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Study attributes significant amount of kidney disease globally to PM2.5 pollution

5 November 2017

The global toll of chronic kidney disease (CKD) attributable to PM2.5 pollution is significant, according to an analysis presented at ASN (American Society of Nephrology) Kidney Week. Benjamin Bowe, MPH, (Clinical Epidemiology Center at the VA Saint Louis Health Care System) and his colleagues previously described an association between increased levels of fine particulate matter and risk of developing CKD. (Earlier post.)

In this latest research, the investigators used the Global Burden of Disease study methodologies to estimate the burden of CKD attributable to fine particulate matter: more than 10.7 million cases per year.

Ttps___asnkw2017.abstractcentral.com_viewer?TAG_ACTION=SECURE_FILE_DOWNLOAD&VIEW_FILE_KEY=45u1HaRnCoT93RoNZ3oz93fq3_thumb
The global burden of chronic kidney disease attributable to elevated PM2.5. expressed in disability adjusted life years (DALY) per 100,000 population. Click to enlarge.

Epidemiologic measures of the burden of CKD attributable to air pollution including years living with disability—meaning years living with kidney disease—(YLD); years of life lost—meaning early death attributable to kidney disease—(YLL); and disability-adjusted life years—a measure that combines the burden of living with the disease and the early death caused by the disease—(DALYs) suggest that the burden varies greatly by geography, with higher values seen in Central America and South Asia.

The estimate for the global annual burden of incident CKD attributable to elevated PM2.5 was 10,784,514 (95% Uncertainty Interval: 7,821,109-13,857,623). YLD, YLL, and DALYs of CKD attributable to elevated PM2.5 were 2,185,317 (1,418,442-3,061,477); 7,897,941 (5,471,081-10,514,433); and 10,083,258 (7,064,399-13,323,685) respectively.

Standardized ABD (attributable burden of disease) in the 10 most populated countries showed Nigeria, Bangladesh, Pakistan, and India having high ABDs, exceeding 200 incident cases of CKD per 100,000 population.

Populations in Mexico, Central America, Southeast Asia, India, and Northern Africa were amongst those with highest DALYs. For example, DALYs per 100,000 were 366.71 (251.05, 498.01) in Nicaragua and 353.93 (260.05-449.24) in Mexico, compared to 44.59 (24.07-65.74) in the United States.

Air pollution might at least partially explain the rise in incidence of CKD of unknown origin in many geographies around the world, and the rise in Mesoamerican nephropathy in Mexico and Central America.

—Benjamin Bowe

Resources

  • “The Global Burden of Kidney Disease Attributable to Air Pollution” (Abstract SA-OR056)

November 5, 2017 in Emissions, Health | Permalink | Comments (6)

Comments

The article mixes the language of causation, "attributable to," with that of correlation, "might at least partially explain." Close enough for government work perhaps (the VA, really?) but not strong enough for public policy.

Attempts to downgrade or fail relationship between pollution like PM 1.0 and 2.5 and health, increased health care cost, reduced productivity, our poor overall well being and shorten life span will lose out when we rise up and claim for damages.

A class action against gas-oil-coal producers and distributors, CPPs-NGPPs operators, ICEVs manufacturers, oil heating users etc is long overdue.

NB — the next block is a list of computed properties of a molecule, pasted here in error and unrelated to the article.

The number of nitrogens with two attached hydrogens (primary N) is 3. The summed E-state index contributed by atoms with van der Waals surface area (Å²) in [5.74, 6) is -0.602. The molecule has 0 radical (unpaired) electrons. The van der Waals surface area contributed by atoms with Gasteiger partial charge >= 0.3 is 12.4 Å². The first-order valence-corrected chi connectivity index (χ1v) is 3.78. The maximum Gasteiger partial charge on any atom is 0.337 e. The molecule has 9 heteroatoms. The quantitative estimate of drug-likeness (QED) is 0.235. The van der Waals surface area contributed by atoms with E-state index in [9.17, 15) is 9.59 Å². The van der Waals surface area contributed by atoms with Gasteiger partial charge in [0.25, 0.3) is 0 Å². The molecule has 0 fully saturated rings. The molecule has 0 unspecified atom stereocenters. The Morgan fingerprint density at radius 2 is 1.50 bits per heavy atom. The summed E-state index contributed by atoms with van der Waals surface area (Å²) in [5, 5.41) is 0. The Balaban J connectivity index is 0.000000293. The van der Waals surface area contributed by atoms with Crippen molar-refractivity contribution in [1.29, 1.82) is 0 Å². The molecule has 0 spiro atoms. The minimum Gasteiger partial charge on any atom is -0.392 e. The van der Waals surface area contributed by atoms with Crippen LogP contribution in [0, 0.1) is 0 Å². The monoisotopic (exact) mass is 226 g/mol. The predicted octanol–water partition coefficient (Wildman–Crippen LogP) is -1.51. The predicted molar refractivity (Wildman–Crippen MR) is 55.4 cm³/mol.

No attempt to fail relationship over "health" here, just over kidneys. Any such lawsuit would need more than sloppy language confounding correlation and causation to support it. To move on to causation it would need to 1) show that all other possible causes are ruled out, and 2) present a viable model to show how insult to the lungs works it way through all intermediate organs and processes to affect the kidneys.

To demonstrate just how costly confusion over correlation and causation can be in the medical industry we just have to look at the recently routine American practice of male infant circumcision. About 100,000,000 American were unnecessarily circumcised based on bad science. This was supposed to reduce the incidence of cervical cancer among American women. The connection? Women in countries that routinely circumcised their boys had a lower rate. But three generations later our rate hasn't gone down. Obviously circumcision was not the solution. How did we go wrong? We confused correlation with causation.

So what causes that lower rate of cervical cancer in those other countries? Genetics. The people in countries are Semites: Jews and Arabs. The same groups of people most likely to get Tay-Sachs are least likely to get cervical cancer.

Think of how we could more productively used the money spent on those 100,000,000 unnecessary surgeries.

There is also a problem with this article linking man-made PM to kidney disease. Looking at the map we see that the red and orange areas are not the most developed countries, thus not the ones artificially producing the most PM. The orange and red locations mark the world's largest deserts. Their PM is not natural.

Oops, I thought I'd proofread that. Last line should be "Their PM **is** natural."

So taking folks to court because they heat their homes in winter with oil is the solution to this problem.

Truly remarkable nonsense.

Older Wood, Coal, Oil and NG fired furnaces are some of the worst sources of air pollution and GHGs.

They have to go!!!

Clean electricity from Hydro-Wind-Solar etc can easily be used instead. Recent high-low temps high efficiency heat pumps can reduce the energy required by up to 66%.

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